About 5 percent of women considered low-risk for heart disease by current classification standards have evidence of advanced coronary artery calcium and may be at increased risk for cardiovascular events, according to a report in the Dec. 10/24 issue of Archives of Internal Medicine, one of the JAMA/Archives journals.
The Framingham risk score—which includes such factors as age, cholesterol and blood pressure levels, smoking habits and diabetes—is a standard approach for assessing an individual's risk of developing coronary heart disease in the next 10 years, according to background information in the article. Americans are considered low-risk if they have an estimated risk of less than 10 percent in 10 years, and high risk is 20 percent or greater in 10 years. Approximately 95 percent of U.S. women younger than 70 are considered low-risk and therefore do not qualify for aggressive management of risk factors. "Nevertheless, most women will ultimately die of heart disease, suggesting that the Framingham risk score alone does not adequately stratify women in ways that would be useful for targeted preventive interventions," the authors write.
Susan G. Lakoski, M.D., M.S., of the Wake Forest School of Medicine, Winston-Salem, N.C., and colleagues assessed 3,601 women age 45 to 84 when the study began, in 2000. Computed tomographic (CT) scans of the chest were used to determine scores for coronary artery calcium. High scores indicate a significant amount of calcium deposits, which has previously been associated with heart disease risk but is not included in the Framingham risk score. Medical history, measurements and laboratory tests were also taken at the beginning of the study, and participants were interviewed by telephone every nine to 12 months about subsequent cardiovascular diagnoses and hospital admissions.
A total of 2,684 (90 percent) of the women were considered low-risk based on the Framingham risk score. About one-third (32 percent) of them had detectable calcium in their coronary arteries. Over an average of 3.75 years, 24 of the low-risk women had heart events (such as heart attack and heart pain)—a 0.9 percent risk—and 34 (a 1.3 percent risk) had a cardiovascular disease event, including heart events, stroke or death.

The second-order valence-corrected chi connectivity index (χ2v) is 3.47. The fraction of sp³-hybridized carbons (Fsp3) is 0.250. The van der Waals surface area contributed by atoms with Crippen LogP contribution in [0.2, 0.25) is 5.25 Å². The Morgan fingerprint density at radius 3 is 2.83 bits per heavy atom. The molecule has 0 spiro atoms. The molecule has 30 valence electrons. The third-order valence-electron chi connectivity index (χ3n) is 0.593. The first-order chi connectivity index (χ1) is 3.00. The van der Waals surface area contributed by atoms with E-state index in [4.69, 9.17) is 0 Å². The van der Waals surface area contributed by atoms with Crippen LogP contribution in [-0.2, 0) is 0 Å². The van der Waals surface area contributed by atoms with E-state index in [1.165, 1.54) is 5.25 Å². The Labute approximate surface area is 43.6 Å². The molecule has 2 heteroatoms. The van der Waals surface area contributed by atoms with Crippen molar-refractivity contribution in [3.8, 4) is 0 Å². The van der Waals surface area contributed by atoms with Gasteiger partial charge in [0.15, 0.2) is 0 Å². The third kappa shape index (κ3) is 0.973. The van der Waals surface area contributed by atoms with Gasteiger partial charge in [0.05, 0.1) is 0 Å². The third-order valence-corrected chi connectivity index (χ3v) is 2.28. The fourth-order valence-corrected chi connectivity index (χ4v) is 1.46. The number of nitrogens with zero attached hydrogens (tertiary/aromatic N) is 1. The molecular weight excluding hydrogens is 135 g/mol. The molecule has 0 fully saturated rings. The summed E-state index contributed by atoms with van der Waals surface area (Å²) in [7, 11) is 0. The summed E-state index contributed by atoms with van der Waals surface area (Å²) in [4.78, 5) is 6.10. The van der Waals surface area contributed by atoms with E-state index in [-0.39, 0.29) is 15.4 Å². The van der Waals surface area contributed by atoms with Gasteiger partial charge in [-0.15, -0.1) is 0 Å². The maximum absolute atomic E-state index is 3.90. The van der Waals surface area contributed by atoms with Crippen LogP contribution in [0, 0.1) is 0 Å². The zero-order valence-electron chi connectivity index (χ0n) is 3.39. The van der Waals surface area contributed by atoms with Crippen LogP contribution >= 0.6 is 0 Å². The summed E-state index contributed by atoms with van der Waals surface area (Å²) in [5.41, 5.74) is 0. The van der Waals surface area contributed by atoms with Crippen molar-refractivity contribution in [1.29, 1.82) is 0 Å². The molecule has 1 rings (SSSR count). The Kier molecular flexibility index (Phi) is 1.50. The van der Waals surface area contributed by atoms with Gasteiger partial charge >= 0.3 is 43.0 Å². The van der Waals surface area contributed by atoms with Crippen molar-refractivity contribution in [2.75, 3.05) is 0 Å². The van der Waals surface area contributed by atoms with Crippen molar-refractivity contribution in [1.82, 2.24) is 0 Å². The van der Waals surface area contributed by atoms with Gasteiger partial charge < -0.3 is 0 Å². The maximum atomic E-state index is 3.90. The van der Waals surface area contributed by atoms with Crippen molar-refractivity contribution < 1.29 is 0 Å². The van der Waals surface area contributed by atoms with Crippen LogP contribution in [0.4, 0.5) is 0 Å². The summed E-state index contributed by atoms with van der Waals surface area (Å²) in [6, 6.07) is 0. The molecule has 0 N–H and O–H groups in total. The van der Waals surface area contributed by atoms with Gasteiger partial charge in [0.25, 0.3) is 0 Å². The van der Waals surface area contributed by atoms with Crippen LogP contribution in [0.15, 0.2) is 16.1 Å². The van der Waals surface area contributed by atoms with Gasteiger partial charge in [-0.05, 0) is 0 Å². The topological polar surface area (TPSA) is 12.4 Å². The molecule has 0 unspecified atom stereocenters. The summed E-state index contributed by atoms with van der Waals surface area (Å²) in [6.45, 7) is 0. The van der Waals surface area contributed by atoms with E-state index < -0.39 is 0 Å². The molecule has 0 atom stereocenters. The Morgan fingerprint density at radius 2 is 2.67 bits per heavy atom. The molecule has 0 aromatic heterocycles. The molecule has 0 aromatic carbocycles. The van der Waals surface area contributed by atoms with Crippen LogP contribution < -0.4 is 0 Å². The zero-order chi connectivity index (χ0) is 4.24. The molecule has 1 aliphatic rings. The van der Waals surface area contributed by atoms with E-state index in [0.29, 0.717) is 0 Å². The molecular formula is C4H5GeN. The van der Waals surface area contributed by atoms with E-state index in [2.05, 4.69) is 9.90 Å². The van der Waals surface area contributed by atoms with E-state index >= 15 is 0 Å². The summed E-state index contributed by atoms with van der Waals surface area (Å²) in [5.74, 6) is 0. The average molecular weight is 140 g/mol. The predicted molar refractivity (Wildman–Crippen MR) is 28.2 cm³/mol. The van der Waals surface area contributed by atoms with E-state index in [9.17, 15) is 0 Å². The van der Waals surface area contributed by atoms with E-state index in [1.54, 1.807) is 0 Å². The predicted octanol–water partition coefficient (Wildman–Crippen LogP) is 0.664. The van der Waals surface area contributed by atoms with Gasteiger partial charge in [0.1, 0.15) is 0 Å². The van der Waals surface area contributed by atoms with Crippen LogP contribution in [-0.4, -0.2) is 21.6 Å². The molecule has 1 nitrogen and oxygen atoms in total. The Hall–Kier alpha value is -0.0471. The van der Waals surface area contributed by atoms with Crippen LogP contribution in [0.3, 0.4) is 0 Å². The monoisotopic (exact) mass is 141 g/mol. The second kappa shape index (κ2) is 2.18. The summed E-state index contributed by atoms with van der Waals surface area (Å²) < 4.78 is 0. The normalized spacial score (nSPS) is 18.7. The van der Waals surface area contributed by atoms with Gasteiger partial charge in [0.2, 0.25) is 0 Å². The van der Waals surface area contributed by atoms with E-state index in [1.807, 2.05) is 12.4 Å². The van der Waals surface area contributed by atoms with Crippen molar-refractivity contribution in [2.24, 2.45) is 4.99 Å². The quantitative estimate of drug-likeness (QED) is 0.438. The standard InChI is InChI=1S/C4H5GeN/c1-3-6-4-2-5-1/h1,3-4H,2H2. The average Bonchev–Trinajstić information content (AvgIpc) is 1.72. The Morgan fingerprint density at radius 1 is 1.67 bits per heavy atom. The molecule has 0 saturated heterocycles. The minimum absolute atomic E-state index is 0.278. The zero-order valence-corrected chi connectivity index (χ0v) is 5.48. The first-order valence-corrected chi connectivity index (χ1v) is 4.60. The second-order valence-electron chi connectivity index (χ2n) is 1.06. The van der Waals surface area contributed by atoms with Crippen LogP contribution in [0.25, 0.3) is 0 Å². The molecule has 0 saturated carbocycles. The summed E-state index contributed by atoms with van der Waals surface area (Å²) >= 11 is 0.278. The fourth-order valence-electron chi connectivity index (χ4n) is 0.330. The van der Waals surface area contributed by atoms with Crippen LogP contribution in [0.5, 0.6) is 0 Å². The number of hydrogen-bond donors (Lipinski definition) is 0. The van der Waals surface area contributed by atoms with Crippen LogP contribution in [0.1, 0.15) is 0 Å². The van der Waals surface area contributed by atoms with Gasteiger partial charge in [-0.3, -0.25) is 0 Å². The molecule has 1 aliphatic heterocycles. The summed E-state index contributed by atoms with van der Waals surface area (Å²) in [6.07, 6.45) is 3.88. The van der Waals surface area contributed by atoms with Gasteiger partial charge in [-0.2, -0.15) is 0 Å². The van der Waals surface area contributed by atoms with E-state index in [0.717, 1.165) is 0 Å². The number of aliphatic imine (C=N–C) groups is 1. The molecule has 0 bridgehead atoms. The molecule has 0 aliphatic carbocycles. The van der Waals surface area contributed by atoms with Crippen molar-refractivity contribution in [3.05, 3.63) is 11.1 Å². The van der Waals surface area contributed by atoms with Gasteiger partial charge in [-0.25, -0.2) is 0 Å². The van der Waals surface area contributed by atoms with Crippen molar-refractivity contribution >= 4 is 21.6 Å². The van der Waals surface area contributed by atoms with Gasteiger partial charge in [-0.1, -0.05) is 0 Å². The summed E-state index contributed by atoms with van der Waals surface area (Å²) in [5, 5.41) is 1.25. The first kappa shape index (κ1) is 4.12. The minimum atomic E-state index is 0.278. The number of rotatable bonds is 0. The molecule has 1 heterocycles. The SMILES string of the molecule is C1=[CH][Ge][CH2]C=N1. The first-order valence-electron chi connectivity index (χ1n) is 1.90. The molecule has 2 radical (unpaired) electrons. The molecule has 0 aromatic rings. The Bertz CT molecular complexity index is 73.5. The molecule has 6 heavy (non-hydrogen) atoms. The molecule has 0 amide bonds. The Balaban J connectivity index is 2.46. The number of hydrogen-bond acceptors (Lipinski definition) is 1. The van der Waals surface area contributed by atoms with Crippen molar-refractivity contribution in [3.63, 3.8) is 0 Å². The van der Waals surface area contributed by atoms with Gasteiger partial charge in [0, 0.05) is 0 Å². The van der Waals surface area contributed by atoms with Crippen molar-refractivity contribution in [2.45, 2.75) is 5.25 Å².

"Compared with women with no detectable coronary artery calcium, low-risk women with a coronary artery calcium score greater than zero were at increased risk for coronary heart disease and cardiovascular disease events," the authors write. In addition, almost 5 percent of the low-risk women had advanced coronary artery calcium, defined as a score of 300 or greater. These women had a 6.7 percent risk of a heart event and 8.6 percent risk of a cardiovascular event over the 3.75-year follow-up.
"These data shed new light on cardiovascular disease risk and the modalities to evaluate and treat middle-aged and older women," the authors write. "This study also provides novel data in support of the 2007 guidelines on cardiovascular disease prevention in women, suggesting that women with coronary artery calcium are at potentially higher risk than a Framingham risk score classification would suggest." Studies with longer-follow up periods will be required to determine which low-risk women should be screened for coronary artery calcium or treated more aggressively for heart disease risk factors, they conclude.